The eastern section of what is now Union-Miles used to be called Corlett, named after Eliza and Harriet Corlett, early Manx (See: BRITISH IMMIGRATION) settlers and Cleveland Public Schools principals. Carved from Newburgh Twp. and a small segment of WARRENSVILLE TWP., this neighborhood grew up around the intersection of E. 131st and Miles. Corlett School was built in 1915 at E. 131st and Corlett. The school recently was torn down and replaced by a new facility, Charles Dickens Elementary School. Czech immigrants predominated in this area, working in the mills and socializing at Sokol Tyrs Hall, a recreational facility built in 1926 (See: SOKOL CLEVELAND).

Steel mills in the Union-Miles area buckled during the Great Depression, launching a steady metamorphosis from an ethnic enclave to a city neighborhood populated largely by AFRICAN AMERICANS. Afflicted by redlining, block busting and race baiting, white outmigration reached a peak in the 1960s and 1970s, with the area’s ethnic populations almost completely replaced by African Americans eager to take advantage of inexpensive housing. In the Corlett neighborhood alone, the non-white population transitioned from approximately 10% in 1960 to more than 90% in 1980.

Union-Miles has been beset by the challenges that frequently bedevil fast-changing neighborhoods: poverty, crime, limited job opportunities and substandard housing. To deal with the challenges, Union-Miles Development Corporation (UMDC), a non-profit 501(c)(3) community development organization (CDC) was organized in 1981. UMDC has since worked to plan and facilitate neighborhood revitalization projects, attract new businesses, and create home-ownership and employment opportunities for Union-Miles residents. An important recent sign of UMDC’s success and Union-Miles’ regeneration was a significant jump in population between 2000 and 2010—the first notable increase in 80 years. UMDC is located inside the historic old Carnegie Library on Miles Park Square.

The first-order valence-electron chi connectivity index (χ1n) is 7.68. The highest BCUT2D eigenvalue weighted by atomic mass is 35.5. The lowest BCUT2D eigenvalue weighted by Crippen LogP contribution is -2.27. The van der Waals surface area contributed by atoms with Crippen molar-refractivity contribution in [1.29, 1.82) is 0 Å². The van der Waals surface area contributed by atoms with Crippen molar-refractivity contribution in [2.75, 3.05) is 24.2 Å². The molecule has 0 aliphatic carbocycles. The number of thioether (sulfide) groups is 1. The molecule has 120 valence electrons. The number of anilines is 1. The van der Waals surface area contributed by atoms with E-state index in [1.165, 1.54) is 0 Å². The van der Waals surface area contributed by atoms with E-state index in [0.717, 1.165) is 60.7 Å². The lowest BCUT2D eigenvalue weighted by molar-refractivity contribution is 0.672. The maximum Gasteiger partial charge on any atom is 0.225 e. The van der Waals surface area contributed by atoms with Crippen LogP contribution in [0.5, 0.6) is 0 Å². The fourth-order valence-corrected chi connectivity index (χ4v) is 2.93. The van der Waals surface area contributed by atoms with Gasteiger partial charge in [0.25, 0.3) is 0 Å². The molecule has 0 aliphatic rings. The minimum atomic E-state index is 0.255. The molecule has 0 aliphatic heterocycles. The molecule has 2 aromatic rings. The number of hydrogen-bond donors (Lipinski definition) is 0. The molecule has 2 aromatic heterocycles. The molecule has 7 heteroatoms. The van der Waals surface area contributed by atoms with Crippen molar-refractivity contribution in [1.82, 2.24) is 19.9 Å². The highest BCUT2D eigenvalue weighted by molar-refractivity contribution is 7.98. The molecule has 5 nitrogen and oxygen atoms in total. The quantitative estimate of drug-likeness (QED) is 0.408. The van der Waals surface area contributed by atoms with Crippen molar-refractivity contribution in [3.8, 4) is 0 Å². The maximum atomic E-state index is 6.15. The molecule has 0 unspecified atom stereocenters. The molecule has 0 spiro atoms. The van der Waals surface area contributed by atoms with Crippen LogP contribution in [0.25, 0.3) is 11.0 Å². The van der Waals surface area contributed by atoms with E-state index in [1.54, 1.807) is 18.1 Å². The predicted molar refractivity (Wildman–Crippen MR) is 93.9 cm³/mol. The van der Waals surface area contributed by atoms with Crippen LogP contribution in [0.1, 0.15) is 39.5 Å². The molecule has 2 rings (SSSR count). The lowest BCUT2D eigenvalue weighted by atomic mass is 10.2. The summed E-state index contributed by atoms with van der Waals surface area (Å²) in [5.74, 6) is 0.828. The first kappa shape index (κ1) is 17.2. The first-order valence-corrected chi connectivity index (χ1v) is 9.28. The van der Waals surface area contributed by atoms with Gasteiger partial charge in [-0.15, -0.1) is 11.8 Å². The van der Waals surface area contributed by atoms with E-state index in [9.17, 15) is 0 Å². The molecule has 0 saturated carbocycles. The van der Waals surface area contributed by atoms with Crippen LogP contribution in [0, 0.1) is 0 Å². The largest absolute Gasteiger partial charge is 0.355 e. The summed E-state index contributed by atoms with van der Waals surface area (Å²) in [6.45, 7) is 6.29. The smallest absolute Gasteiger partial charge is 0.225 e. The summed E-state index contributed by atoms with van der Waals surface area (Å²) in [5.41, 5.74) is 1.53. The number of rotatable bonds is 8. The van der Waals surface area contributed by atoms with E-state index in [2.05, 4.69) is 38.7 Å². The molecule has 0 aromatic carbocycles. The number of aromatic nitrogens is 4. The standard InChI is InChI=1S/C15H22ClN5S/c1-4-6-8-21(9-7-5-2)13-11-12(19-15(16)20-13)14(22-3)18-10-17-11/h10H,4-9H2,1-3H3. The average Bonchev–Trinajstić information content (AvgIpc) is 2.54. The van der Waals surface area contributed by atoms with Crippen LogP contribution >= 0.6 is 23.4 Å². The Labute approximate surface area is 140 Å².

The Union-Miles neighborhood contains roughly 30 houses of worship—quite possibly the greatest number of any Cleveland neighborhood. In the Corlett section alone—an area of roughly 1.5 sq. mi.—reside the New Light Missionary Baptist Church, Alpha Omega Holy Temple, East Mount Vernon Baptist Church, Greater Harvard Ave. Church of God, Zion Pentecostal Church of Christ, Assembly Baptist Church, Fifth Christian Church, True Vine Holiness Church, Miracle of Faith Cathedral, Christ the King Missionary, Triumph Church of the New Age, Sanctuary Baptist Church, Greater Mt. Ararat Baptist Church, Bethany Christian Church and Holy Trinity Family Center. Union-Miles residents also enjoy a modern Cleveland Public Library built in 1981 at E. 93rd and Union. The Earl B. Turner Recreation Center at 11300 Miles offers a variety of services for seniors, families and children, including meal programs, classes and a gymnasium and indoor pool.

Union-Miles’ population (the sum of residents in the former SPAs of Union-Miles Park and Corlett) currently stands at around 21,000, 95 percent of whom are African American. Unemployment in the area is lower than Cleveland as a whole.

Christopher Roy


 

Article Categories